Among the most infamous U.S. Supreme Court decisions is Dred Scott v. Sandford. Despite the cases signal importance as a turning point in Americas history, the lives of the slave litigants have receded to the margins of the record, as conventional accounts have focused on the cases judges and lawyers. In telling the life of Harriet, Dreds wife and co-litigant in the case, this book provides a compensatory history to the generations of work that missed key sources only recently brought to light. Moreover, it gives insight into the reasons and ways that slaves used the courts to establish their freedom. A remarkable piece of historical detective work, Mrs. Dred Scott chronicles Harriets life from her adolescence on the 1830s Minnesota-Wisconsin frontier, to slavery-era St. Louis, through the eleven years of legal wrangling that ended with the high courts notorious decision. The book not only recovers her story, but also reveals that Harriet may well have been the lynchpin in this pivotal episode in American legal history. Reconstructing Harriet Scotts life through innovative readings of journals, military records, court dockets, and even frontier store ledgers, VanderVelde offers a stunningly detailed account that is at once a rich portrait of slave life, an engrossing legal drama, and a provocative reassessment of a central event in U.S. constitutional history. More than a biography, the book is a deep social history that freshly illuminates some of the major issues confronting antebellum America, including the status of women, slaves, Free Blacks, and Native Americans.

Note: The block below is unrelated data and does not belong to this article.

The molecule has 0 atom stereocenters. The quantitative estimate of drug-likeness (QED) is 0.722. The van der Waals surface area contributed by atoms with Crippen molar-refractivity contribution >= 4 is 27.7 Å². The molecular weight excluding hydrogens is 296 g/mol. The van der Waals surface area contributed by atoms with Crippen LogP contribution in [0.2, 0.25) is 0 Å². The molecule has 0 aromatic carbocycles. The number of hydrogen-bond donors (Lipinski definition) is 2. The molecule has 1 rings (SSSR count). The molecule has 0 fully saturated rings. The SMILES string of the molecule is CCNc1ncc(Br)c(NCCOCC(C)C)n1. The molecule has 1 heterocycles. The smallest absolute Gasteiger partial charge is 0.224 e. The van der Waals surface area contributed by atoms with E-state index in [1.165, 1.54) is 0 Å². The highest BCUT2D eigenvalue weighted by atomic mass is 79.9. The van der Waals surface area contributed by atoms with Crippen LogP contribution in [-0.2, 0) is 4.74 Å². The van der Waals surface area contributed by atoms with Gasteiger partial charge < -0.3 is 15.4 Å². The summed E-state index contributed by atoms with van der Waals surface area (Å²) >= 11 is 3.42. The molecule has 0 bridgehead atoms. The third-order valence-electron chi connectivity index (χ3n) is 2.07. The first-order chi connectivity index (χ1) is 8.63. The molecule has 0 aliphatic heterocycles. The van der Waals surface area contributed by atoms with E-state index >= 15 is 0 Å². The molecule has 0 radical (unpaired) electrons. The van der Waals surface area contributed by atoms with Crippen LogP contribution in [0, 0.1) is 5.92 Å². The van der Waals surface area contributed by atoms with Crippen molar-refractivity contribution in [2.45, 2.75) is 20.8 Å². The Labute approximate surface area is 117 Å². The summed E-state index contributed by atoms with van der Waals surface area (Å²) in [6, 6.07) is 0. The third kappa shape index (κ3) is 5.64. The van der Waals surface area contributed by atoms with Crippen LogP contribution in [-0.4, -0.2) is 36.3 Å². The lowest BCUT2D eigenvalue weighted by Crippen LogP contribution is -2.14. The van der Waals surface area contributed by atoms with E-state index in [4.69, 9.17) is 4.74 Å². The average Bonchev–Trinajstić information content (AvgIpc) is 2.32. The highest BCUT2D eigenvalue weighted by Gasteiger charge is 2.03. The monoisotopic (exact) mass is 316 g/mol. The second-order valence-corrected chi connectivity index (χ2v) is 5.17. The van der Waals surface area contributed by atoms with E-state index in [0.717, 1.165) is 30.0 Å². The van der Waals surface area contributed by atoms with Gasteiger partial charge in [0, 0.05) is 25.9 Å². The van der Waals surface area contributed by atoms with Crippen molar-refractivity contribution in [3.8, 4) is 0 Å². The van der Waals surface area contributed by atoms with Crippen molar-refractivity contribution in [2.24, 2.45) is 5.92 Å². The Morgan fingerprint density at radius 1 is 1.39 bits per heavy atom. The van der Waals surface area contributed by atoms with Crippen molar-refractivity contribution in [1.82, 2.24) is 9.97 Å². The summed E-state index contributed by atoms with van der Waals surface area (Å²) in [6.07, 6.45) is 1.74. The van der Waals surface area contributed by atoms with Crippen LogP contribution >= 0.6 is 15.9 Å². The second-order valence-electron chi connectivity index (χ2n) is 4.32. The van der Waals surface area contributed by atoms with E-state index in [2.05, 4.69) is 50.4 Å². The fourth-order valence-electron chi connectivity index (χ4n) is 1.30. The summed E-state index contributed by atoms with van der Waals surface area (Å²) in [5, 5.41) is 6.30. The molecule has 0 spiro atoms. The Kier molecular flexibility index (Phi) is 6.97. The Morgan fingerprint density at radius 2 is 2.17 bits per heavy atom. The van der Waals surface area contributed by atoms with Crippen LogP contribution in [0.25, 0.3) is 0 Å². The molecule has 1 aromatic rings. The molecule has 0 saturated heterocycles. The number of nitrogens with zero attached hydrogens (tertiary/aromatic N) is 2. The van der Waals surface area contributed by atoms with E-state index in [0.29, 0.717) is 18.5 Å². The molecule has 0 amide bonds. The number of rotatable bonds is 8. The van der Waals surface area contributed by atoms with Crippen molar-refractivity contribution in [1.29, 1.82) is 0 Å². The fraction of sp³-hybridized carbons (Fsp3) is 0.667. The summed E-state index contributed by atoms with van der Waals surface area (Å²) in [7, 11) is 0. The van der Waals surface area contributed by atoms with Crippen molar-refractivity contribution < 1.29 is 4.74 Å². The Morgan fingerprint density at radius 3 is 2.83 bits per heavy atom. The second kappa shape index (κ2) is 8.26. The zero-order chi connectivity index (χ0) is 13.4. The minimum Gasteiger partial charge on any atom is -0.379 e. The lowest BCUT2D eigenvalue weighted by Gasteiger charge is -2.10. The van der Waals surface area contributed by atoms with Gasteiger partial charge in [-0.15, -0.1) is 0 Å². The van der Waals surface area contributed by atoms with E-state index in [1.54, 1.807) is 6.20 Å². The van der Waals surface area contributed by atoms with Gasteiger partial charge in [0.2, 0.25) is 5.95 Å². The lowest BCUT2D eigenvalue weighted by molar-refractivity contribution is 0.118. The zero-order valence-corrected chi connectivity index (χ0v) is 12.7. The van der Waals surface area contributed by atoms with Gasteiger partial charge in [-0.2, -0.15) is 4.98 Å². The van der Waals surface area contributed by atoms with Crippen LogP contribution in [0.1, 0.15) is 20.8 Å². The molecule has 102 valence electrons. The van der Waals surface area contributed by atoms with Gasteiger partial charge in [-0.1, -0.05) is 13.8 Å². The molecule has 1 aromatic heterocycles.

- Publication Date:
- 20 / 01 / 2009